In 1935, 20th Century Pictures merged with Fox Film Corporation, creating 20th Century-Fox. This famous logo has been modfied many times over many years.


20th Century FOX Logo 1935 c

The Art Deco 20th Century-Fox logo, designed by landscape artist Emil Kosa, Jr., originated as the 20th Century Pictures logo, with the name "Fox" substituted for "Pictures, Inc." in 1935. The logo was originally created as a painting on several layers of glass and animated frame-by-frame.



In 1953, Rocky Longo, an artist at Pacific Title, was hired to recreate the original design for the new CinemaScope process. In order to give the design the required "width", Longo tilted the "0" in "20th". This logo would be used in tandem with the next logo until 1987.


20th Century Fox

In 1981, after Longo repainted the eight-layered glass panels (and also straightened the "0"), his revised logo became the official trademark. Like the previous two logos, this logo was a painting on several layers of glass and was animated frame-by-frame. This is the current monument design and has been redone in CGI twice, as seen below. Also, the company slightly changed its name in 1985 from 20th Century-Fox to 20th Century Fox, removing only the hyphen in the name.

In 1981, for the film The Cannonball Run, the logo was extended and animation added to show a police car chasing a speeding Lamborghini (the car driven by the leads) through and around the monument, colliding with and knocking out the searchlights. The fanfare music is interrupted with sounds of screeching and crashing cars, and the logo ends with the police car colliding with the right-hand front searchlight as the other car pokes its hood out from inside the zero in "20th." A car horn and a laugh are heard as the image fades to black.

20th cannonball run


In 1994, after a few failed attempts to redo the logo once again (which even included trying to film the familiar monument as an actual three-dimensional model), Fox in-house television producer Kevin Burns was hired to produce a new logo for the company — this time using the new process of computer-generated imagery (CGI). With the help of graphics producer Steve Soffer and his company Studio Productions (which had recently given face-lifts to the Paramount and Universal logos), Burns said that the new logo would contain more detail and animation, and also that the longer (21 seconds in length) Fox fanfare with the "CinemaScope extension" would be used as the underscore. This required a virtual Los Angeles Cityscape to be designed around the monument. In the background can be seen the Hollywood sign, which would give the monument an actual location (approximating Fox's actual address in Century City). One final touch was the addition of store-front signs on buildings behind the monument—each one bearing the name of Fox executives who were at the studio at the time. One of the signs reads, "Murdoch's Department Store"; another says "Chernin's" and a third reads: "Burns Tri-City Alarm" (a homage to Burns' late father who owned a burglar and fire alarm company in upstate New York). The 1994 logo was also the first time that 20th Century Fox was recognized as a subsidary of News Corporation by adding the byline "A News Corporation Company" onto the logo. In 1997, David Newman re-recorded the 20th Century Fox fanfare to re-open the Newman Scoring Stage, and it first appeared on Anastasia and continues to be used today since 1998. As of 2009, this logo appears only on the company's website.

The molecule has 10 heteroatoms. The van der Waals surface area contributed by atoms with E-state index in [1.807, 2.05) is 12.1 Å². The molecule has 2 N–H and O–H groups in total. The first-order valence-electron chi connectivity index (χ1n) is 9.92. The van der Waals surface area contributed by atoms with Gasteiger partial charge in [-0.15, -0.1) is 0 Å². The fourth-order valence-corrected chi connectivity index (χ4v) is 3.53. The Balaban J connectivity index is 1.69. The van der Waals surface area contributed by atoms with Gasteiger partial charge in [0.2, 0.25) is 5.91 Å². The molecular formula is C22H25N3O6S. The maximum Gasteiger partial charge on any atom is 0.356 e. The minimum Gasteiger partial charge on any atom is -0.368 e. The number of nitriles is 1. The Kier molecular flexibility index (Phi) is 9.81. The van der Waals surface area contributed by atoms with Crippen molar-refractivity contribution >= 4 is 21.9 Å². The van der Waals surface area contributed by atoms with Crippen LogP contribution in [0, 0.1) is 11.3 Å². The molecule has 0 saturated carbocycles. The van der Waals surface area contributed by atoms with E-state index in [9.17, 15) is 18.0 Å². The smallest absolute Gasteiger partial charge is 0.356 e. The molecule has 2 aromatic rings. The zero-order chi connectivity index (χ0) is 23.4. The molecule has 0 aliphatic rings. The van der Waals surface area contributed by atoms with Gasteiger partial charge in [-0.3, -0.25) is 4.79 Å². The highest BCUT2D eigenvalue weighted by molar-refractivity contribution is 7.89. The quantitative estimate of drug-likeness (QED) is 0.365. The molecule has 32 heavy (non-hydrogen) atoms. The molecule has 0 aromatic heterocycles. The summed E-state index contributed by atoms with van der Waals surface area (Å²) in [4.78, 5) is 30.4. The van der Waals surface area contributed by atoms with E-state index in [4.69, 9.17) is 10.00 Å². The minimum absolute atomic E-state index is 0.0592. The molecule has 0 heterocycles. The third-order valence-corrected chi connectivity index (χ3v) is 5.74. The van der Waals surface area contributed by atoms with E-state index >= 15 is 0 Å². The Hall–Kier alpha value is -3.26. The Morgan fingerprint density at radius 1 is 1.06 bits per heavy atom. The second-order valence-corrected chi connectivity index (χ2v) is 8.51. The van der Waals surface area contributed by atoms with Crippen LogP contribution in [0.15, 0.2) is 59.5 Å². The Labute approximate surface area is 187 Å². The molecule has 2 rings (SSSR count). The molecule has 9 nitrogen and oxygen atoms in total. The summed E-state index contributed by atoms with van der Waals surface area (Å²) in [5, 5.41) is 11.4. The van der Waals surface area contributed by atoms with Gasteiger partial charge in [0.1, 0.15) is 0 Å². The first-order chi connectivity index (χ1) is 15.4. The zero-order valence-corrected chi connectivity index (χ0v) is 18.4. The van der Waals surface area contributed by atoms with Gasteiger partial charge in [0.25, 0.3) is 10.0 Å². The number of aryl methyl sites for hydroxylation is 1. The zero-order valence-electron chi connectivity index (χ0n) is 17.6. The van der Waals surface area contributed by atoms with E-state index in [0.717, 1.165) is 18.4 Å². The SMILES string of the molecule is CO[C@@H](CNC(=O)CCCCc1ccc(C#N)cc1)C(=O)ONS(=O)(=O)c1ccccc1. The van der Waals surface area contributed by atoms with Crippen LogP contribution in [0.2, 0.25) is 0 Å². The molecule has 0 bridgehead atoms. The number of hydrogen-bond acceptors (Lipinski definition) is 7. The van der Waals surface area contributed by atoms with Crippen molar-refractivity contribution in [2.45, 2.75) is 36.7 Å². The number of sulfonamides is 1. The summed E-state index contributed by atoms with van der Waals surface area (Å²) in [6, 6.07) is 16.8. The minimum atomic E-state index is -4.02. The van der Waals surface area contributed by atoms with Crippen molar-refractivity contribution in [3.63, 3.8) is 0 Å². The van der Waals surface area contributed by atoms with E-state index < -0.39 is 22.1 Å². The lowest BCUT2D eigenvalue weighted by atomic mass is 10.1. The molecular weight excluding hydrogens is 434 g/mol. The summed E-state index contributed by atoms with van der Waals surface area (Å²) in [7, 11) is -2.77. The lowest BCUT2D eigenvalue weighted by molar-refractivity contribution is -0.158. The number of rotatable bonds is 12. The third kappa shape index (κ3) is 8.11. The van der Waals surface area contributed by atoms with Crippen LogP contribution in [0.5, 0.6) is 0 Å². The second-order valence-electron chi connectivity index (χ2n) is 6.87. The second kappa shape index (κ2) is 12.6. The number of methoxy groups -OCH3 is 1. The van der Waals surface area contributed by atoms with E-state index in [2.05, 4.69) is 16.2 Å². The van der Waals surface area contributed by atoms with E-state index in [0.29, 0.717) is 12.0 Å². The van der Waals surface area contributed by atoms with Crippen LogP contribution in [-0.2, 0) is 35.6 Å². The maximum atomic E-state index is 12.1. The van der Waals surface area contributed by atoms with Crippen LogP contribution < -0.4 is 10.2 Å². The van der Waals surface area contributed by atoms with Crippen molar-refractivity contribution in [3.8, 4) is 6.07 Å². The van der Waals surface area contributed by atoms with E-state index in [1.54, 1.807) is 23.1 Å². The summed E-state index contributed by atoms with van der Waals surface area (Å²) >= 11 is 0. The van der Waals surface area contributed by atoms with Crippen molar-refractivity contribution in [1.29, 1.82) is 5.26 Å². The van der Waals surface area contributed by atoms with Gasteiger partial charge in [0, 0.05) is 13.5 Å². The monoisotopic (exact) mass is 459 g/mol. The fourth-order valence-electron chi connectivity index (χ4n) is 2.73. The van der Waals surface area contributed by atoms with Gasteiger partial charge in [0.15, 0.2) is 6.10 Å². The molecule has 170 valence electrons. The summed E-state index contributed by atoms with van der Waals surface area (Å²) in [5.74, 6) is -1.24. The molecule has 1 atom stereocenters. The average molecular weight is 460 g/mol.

In 2009, 20th Century Fox updated its logo, which was created and animated by its subsidiary Blue Sky Studios. The new logo officially debuted in Avatar.

In 2010, 20th Century Fox celebrated its 75th anniversary, and modified their logo for that year. The News Corp. byline was shown as being carved into the base of the monument, and as the camera panned upward, the spotlight beams reached into the sky and formed the number 75 with "Celebrating" and "Years" added above and below the number respectively.

20th 75th 01-0
20th 75th 02-0


20131022003250!Turbo (2013)

In 2013, the byline was removed due to the split of the original News Corporation into two new companies, News Corp and 21st Century Fox. The latter company assumed control of the movie studio, and the new byline-free logo debuted on the DreamWorks Animation SKG film Turbo, released on July 17 of that year. This also marks the first time in almost 20 years that the logo has been byline-free and the first time control of the studio was transferred to a brand new company. Later, in mid-2014, the registered trademark (®) symbol was removed from the corner of the logo (and also from the logos for 20th Television and 20th Century Fox Television).


To see more of 20th Century Fox's on-screen logos and other logos, see 20th Century Fox/Other Logos

Community content is available under CC-BY-SA unless otherwise noted.